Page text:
Civil engineering student Lachlan Raso has received the Engineers Australia (EA) Michael Woodhouse Award for his project improving water analysis and treatment processes at two Seqwater dams on the Gold Coast.
The award acknowledges undergraduate achievement in the field of water engineering and was presented at the recent Queensland Water Symposium hosted by the Queensland Water Panel.
Through collaboration between Seqwater and industry partner Griffith University, Lachlan helped create a prediction model and user-friendly graphical interface for predicting levels of manganese in Hinze Dam and Little Nerang Dam.
The project’s aim was twofold: to optimise operational expenditure through reducing the analytical cost of monitoring manganese; and to improve the efficiency of manganese removal and treatment via the opportunity to react to predicted increases in concentrations.
“It was such a great opportunity to work with Seqwater on this project,” Lachlan said. “By applying information received from vertical profile system analysers that take water analysis parameters at different depths, I was able to correlate concentrations of manganese down to six metres and predict what the levels would be a week ahead.
“That information is important because it guides dam operators on the best locations from which to draw water to the Mudgeeraba Water Treatment Plant. This then can reduce the quantities of chlorine and potassium permanganate required for the treatment process.
“There are also other variables to consider. For instance, predicting manganese concentrations is easier in winter because conditions are generally more stable. However, summer brings other factors into play that can affect the reservoirs, including the influence of storms, severe heat and evaporation.”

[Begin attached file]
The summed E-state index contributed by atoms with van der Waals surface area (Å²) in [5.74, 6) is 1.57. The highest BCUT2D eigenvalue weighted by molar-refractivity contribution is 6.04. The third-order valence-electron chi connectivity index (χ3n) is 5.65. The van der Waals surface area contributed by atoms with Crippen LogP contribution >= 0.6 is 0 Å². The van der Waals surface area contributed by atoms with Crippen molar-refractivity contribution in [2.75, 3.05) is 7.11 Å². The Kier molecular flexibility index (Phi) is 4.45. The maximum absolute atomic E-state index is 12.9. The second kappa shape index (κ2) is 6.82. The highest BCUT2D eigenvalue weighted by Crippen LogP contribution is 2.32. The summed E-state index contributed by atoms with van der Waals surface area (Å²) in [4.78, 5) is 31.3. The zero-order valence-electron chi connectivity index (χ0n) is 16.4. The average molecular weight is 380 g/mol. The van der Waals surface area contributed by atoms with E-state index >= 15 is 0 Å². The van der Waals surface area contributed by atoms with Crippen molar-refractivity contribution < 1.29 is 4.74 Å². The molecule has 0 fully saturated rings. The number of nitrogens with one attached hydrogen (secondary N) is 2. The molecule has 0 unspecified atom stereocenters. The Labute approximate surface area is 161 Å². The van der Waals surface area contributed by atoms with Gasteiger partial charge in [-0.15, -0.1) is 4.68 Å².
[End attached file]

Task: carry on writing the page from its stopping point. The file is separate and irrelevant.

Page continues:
At Hinze Dam alone, use of the prediction tool has already reduced Seqwater’s manual manganese monitoring program, with ongoing annual savings of around $40,000.
Seqwater CEO Mr Peter Dennis congratulated Lachlan, saying: “This project has delivered a predictive tool which provides water treatment plant operators with a number of days to respond operationally to increased manganese concentrations in source water.
“The ability to predict increases in manganese concentrations is especially important in scenarios where biofiltration is relied upon to remove manganese, as this capacity cannot be increased in a short timeframe.
“Given the significant savings and operational efficiencies achieved through this collaboration to date, Seqwater will expand the research to other sites with a greater range of parameters.”
Lachlan will graduate from the School of Engineering in December, yet as much as his award indicates an affinity for water projects, he is not limiting his options.
“I was always good at maths and physics at high school and that led me to studying engineering at Griffith,” he said. “The building industry appealed to me initially, but there are so many components to civil engineering and so many opportunities to pursue.”